Even though this year is on track to become the hottest on record worldwide, the U.S. Senate is postponing introduction of a comprehensive climate and energy bill until September, writes Reuters. Instead Senate majority leader Harry Reid will push forward a more narrowly-focused energy bill that will reconsider offshore oil drilling rules and promote energy efficiency. Some argue that delaying action on the bill effectively kills it because political pressures to vote against the bill will only grow more intense closer to the November election.
According to Reuters, Republicans have been “near unanimous in their opposition to climate change legislation, saying the bill would be little more than an energy tax that would imperil an economy struggling to recover from recession.” To gain bipartisan support, a bill will need to be stripped of any rules capping carbon emissions or mandating power companies to generate renewable or clean energy, actions that could raise energy prices.
Failure to act on emissions could have wider impacts: The absence of a bill that imposes fees on carbon emissions may stymie efforts by utilities and industries to increase investment in clean energy technologies. Additionally, Reuters argues that not acting could negatively impact the U.S.’s ability to influence global climate change negotiations. No domestic agreement may mean less pressure on China, the world’s largest emitter of greenhouse gas (GHG) emissions, and other major developing-country polluters that have opposed mandatory global caps. (Still, according to Natural Resources Defense Council (NRDC), China may soon have more stringent carbon limits than the U.S. has in place. The country is also planning a new carbon trading market).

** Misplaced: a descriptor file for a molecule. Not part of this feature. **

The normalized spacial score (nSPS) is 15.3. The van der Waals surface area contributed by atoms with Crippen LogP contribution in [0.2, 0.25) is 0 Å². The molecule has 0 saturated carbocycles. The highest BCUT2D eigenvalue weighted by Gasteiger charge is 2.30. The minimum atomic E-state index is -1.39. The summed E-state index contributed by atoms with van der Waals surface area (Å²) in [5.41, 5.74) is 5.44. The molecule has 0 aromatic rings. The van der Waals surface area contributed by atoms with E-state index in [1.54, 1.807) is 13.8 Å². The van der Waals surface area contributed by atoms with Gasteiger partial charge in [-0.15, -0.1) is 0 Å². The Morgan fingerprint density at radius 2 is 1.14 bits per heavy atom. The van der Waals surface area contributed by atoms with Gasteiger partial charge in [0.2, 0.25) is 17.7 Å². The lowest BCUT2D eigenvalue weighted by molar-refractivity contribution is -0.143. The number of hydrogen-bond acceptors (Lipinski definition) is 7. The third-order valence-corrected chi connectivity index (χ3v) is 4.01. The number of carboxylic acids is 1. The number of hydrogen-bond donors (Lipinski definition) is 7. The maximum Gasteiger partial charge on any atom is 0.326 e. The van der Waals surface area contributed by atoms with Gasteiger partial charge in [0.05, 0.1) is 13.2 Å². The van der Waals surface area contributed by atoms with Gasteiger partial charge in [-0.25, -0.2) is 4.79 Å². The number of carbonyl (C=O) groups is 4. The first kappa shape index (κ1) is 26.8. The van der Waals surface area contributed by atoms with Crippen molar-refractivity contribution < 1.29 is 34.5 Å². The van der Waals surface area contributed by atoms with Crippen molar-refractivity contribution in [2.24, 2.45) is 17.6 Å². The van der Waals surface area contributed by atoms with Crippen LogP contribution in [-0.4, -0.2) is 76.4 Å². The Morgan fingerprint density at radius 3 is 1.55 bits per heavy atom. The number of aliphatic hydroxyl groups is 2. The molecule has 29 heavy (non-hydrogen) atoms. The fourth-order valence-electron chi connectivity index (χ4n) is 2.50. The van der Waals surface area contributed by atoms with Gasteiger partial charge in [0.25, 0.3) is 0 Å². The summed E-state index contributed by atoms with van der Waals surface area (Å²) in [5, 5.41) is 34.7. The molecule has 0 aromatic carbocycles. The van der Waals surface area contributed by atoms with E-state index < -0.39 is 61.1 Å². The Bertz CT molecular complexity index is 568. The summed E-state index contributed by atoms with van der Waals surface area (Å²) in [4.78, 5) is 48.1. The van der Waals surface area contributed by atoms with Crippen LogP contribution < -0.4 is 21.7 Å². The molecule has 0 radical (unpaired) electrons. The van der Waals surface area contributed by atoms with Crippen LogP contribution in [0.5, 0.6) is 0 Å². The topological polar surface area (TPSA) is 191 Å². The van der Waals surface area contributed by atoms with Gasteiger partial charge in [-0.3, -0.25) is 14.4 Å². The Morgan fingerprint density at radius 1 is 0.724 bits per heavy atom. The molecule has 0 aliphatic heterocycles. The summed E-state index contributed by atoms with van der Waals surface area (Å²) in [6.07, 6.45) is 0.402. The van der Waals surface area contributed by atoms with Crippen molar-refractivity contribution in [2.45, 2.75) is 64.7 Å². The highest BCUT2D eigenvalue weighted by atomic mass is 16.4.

As an alternative plan, the Obama administration may be moving foward with regulating emissions through the E.P.A. under the Clean Air Act. The agency is already regulating emissions from cars and requires power plants to apply for permits to spew CO2. To ensure this regulatory approach remains an option, the administration is working to fend off legislation that will limit the E.P.A.’s ability to regulate GHGs. However, The New York Times’ Dot Earth blog writes that others argue the Obama administration is showing a lack of leadership on climate change and may continue to punt on the issue.
A new report from the World Resources Institute (WRI) says a national cap and trade system is needed to reduce GHG emissions by 17 percent by 2020, but E.P.A. regulation of emissions and state and local action can serve as stop-gap measures. The New York Time’s Green blog writes: “The institute said that the E.P.A., invoking the Clean Air Act, and the Department of Transportation, using its regulatory power over fuel efficiency, could make major strides over the next decade in reducing carbon dioxide pollution.” Examples of innovative state and local planning on climate change (see earlier post) include King County’s Climate Adaptation Plan.
Also, check out Thomas Friedman’s op-ed outlining how a bipartisan case could be made for climate and energy legislation at the federal level.
Image credit: 2004 California Heat Wave / NASA Earth Observatory